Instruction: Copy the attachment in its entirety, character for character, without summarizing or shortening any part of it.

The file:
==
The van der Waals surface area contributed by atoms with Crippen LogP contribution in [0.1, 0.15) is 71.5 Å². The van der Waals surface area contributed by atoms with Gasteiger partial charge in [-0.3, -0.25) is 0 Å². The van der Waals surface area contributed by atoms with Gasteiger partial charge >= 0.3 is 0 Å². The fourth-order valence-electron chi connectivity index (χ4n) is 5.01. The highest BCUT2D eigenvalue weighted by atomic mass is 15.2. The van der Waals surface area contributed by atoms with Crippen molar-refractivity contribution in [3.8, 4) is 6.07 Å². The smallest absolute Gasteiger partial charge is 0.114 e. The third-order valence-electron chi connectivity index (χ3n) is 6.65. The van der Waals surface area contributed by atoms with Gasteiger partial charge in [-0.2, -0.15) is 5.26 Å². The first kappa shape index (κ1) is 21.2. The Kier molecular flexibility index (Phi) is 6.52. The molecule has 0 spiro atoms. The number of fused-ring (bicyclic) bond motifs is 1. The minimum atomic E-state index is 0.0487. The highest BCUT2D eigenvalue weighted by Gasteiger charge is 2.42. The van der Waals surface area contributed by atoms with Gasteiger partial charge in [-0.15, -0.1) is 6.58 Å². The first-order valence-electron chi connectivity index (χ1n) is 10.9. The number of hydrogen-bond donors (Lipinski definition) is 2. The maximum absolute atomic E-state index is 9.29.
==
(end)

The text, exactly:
The van der Waals surface area contributed by atoms with Crippen LogP contribution in [0.1, 0.15) is 71.5 Å². The van der Waals surface area contributed by atoms with Gasteiger partial charge in [-0.3, -0.25) is 0 Å². The van der Waals surface area contributed by atoms with Gasteiger partial charge >= 0.3 is 0 Å². The fourth-order valence-electron chi connectivity index (χ4n) is 5.01. The highest BCUT2D eigenvalue weighted by atomic mass is 15.2. The van der Waals surface area contributed by atoms with Crippen molar-refractivity contribution in [3.8, 4) is 6.07 Å². The smallest absolute Gasteiger partial charge is 0.114 e. The third-order valence-electron chi connectivity index (χ3n) is 6.65. The van der Waals surface area contributed by atoms with Gasteiger partial charge in [-0.2, -0.15) is 5.26 Å². The first kappa shape index (κ1) is 21.2. The Kier molecular flexibility index (Phi) is 6.52. The molecule has 0 spiro atoms. The number of fused-ring (bicyclic) bond motifs is 1. The minimum atomic E-state index is 0.0487. The highest BCUT2D eigenvalue weighted by Gasteiger charge is 2.42. The van der Waals surface area contributed by atoms with Gasteiger partial charge in [-0.15, -0.1) is 6.58 Å². The first-order valence-electron chi connectivity index (χ1n) is 10.9. The number of hydrogen-bond donors (Lipinski definition) is 2. The maximum absolute atomic E-state index is 9.29.